As Canada moves towards proportional representation, the Cassandras are wailing loudly. Andrew Coyne gives two examples -- from opposite ends of the political spectrum:
Here, for example, is Bill Tieleman, B.C. NDP strategist, writing in The Tyee: “How would you like an anti-immigrant, racist, anti-abortion or fundamentalist religious political party holding the balance of power in Canada? … Welcome to the proportional representation electoral system, where extreme, minority and just plain bizarre views get to rule the roost.”
At the other ideological pole, here’s columnist Lorne Gunter, writing in The Sun newspapers: “PR breaks the local bond between constituents and MPs … In a strict PR system, party leaders at national headquarters select who their candidates will be, or at least in what order they will make it into Parliament …”
To the sceptics, Coyne writes, look at the countries where PR has been adopted:
Austria, Belgium, Denmark, Finland, Germany, Iceland, Ireland, Luxembourg, the Netherlands, Norway, Sweden and Switzerland, all of whose parliaments are wholly or partially elected by proportional representation.
We can at least describe accurately how their political system actually works, rather than rely on caricatures born of half-remembered newspaper clippings.
At one end, you have countries such as Austria, Finland, Iceland, Ireland, Luxembourg and Sweden, all with six to eight parties represented in their legislatures — or about one to three more than Canada’s, with five. At the other, Belgium, Denmark, the Netherlands and Switzerland, with 10 to 12.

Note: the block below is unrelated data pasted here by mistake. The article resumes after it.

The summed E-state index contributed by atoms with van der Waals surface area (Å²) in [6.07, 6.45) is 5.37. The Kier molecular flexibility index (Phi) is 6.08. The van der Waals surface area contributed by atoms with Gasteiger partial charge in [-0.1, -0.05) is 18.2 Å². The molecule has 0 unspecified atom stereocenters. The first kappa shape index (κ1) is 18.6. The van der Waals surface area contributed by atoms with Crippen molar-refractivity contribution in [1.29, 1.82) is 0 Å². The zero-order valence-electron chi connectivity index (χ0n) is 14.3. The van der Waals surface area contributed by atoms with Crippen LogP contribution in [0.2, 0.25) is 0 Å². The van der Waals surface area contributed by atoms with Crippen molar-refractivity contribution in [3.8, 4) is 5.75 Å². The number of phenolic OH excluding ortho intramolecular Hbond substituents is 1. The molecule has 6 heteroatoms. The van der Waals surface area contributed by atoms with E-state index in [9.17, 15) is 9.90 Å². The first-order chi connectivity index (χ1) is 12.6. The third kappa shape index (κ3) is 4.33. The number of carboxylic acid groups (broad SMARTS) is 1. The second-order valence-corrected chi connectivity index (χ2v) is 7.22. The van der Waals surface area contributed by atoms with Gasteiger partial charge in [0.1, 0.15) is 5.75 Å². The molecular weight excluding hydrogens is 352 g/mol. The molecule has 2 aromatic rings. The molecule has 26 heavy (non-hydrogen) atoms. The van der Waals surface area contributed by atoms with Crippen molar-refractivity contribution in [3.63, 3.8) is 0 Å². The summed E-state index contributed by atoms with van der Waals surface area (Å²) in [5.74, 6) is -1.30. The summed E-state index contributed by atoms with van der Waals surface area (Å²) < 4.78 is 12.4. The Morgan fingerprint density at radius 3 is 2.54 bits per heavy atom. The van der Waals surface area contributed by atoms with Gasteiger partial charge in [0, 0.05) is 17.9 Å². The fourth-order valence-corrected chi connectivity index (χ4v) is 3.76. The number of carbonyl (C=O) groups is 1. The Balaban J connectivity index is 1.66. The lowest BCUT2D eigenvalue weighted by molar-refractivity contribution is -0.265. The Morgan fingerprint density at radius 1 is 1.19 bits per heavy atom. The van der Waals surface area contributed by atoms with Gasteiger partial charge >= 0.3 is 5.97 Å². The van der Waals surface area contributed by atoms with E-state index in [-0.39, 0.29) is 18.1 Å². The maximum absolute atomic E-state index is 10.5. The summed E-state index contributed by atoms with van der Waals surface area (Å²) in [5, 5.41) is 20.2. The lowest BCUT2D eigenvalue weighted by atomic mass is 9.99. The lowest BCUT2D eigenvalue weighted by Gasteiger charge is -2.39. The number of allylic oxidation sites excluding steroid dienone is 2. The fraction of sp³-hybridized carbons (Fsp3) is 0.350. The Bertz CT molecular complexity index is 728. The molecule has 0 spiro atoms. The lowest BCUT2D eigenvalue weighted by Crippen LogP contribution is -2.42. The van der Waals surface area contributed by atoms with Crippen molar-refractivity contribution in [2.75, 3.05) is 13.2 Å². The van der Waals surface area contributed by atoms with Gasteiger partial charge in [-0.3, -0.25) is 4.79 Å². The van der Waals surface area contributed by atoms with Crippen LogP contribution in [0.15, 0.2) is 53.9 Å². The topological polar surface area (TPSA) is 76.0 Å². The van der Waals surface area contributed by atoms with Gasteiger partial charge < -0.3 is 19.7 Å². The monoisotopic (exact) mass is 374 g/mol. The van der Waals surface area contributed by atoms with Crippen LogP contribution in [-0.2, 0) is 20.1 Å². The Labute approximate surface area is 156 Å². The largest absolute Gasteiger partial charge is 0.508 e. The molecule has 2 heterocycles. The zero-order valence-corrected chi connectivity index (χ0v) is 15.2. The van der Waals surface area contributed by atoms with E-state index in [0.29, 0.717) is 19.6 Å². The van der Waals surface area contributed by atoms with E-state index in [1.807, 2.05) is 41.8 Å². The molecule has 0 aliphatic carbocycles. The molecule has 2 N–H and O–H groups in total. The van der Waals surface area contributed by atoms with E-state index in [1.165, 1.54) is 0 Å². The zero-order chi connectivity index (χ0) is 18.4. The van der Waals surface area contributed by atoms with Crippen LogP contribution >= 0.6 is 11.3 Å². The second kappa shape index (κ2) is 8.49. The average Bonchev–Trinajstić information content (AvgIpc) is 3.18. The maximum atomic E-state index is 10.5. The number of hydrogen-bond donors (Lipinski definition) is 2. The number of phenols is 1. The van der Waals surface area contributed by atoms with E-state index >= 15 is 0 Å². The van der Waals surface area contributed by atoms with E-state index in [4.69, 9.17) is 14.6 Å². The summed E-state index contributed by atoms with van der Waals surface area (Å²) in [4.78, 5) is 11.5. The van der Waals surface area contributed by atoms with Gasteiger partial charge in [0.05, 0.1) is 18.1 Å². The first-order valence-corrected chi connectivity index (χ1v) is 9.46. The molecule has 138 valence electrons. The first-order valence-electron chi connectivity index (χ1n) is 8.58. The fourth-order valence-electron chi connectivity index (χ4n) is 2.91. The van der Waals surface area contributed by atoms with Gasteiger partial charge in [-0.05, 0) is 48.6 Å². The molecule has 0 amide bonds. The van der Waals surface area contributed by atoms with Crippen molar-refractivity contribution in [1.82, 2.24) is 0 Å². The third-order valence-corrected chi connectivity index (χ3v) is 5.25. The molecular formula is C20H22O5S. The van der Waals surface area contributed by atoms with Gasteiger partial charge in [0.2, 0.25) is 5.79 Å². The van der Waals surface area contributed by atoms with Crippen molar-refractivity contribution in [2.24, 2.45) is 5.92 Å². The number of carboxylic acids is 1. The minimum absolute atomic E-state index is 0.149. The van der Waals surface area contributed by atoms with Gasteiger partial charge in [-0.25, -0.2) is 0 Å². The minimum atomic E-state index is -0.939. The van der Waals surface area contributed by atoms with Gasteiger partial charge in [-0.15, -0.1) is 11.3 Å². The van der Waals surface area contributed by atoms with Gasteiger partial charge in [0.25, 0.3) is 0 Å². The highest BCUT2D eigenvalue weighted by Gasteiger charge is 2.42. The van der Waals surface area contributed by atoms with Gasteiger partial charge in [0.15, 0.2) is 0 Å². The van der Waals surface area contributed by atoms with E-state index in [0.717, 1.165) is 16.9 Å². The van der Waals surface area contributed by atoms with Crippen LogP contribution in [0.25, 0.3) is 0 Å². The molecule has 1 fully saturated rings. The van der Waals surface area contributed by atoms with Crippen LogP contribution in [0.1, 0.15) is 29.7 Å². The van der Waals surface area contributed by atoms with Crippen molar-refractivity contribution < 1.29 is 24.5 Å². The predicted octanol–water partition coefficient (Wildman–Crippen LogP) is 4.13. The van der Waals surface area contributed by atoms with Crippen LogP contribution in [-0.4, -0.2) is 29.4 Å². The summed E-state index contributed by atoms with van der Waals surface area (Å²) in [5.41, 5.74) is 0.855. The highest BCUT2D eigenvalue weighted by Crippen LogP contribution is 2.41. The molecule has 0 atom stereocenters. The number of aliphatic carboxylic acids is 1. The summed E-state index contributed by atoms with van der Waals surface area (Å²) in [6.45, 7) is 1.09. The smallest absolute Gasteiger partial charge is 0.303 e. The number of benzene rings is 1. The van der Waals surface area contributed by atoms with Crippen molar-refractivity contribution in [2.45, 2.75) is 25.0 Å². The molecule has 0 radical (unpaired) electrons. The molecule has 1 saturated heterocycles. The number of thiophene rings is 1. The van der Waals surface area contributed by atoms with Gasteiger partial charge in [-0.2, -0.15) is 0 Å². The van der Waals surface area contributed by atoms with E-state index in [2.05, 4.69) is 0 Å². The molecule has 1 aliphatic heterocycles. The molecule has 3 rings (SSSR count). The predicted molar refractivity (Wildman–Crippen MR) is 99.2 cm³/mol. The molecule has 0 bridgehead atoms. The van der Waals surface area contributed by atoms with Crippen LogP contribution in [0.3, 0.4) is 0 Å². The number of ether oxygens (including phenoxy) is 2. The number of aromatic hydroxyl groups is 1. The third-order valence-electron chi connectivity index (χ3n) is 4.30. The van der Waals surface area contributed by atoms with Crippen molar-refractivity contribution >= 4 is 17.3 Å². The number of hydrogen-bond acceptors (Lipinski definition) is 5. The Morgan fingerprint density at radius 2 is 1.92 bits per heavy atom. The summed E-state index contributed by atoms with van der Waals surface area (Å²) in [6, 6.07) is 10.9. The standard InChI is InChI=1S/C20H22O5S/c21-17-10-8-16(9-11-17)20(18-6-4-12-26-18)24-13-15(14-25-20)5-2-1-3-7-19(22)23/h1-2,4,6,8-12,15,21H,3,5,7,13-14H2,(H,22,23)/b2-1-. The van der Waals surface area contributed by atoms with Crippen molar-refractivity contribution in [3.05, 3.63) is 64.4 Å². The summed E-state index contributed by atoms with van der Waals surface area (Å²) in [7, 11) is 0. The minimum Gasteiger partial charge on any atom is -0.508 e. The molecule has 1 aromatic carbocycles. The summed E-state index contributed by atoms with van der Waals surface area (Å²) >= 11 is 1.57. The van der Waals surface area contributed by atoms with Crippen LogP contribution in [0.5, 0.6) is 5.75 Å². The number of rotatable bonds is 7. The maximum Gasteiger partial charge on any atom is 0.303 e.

Virtually all of these countries have some element of local representation: only the Netherlands, whose total area is less than that of some Canadian ridings, elects MPs at large. And none uses the “strict” form of PR Gunter describes, known as “closed list.” Rather, voters can generally choose which of a party’s candidates they prefer, so-called “open lists.”
How unstable are these systems? Since 1945, Canada has held 22 elections. In only one of the PR countries mentioned has there been more: Denmark, with 26. The average is 20. It is true that the governments that result are rarely, if ever, one-party majorities. But, as you may have noticed, that is not unknown here. Nine of Canada’s 22 federal elections since 1945 have resulted in minority parliaments.
The sceptics like to point to two countries -- Israel and Italy. But both countries are outliers:
The Israeli parliament has 12 parties, Italy’s eight. By comparison, France, which uses a two-round system, has 14, while the United Kingdom — yes, Mother Britain — now has 11. More to the point, there are circumstances unique to each, not only in their parliamentary systems — Israel uses an extreme form of PR, while Italy’s, which has gone through several, defies description — but in their histories and political cultures.
So, yes, it's important that the system be designed with care. But the fact that two countries have designed their systems poorly is no reason to reject the system outright.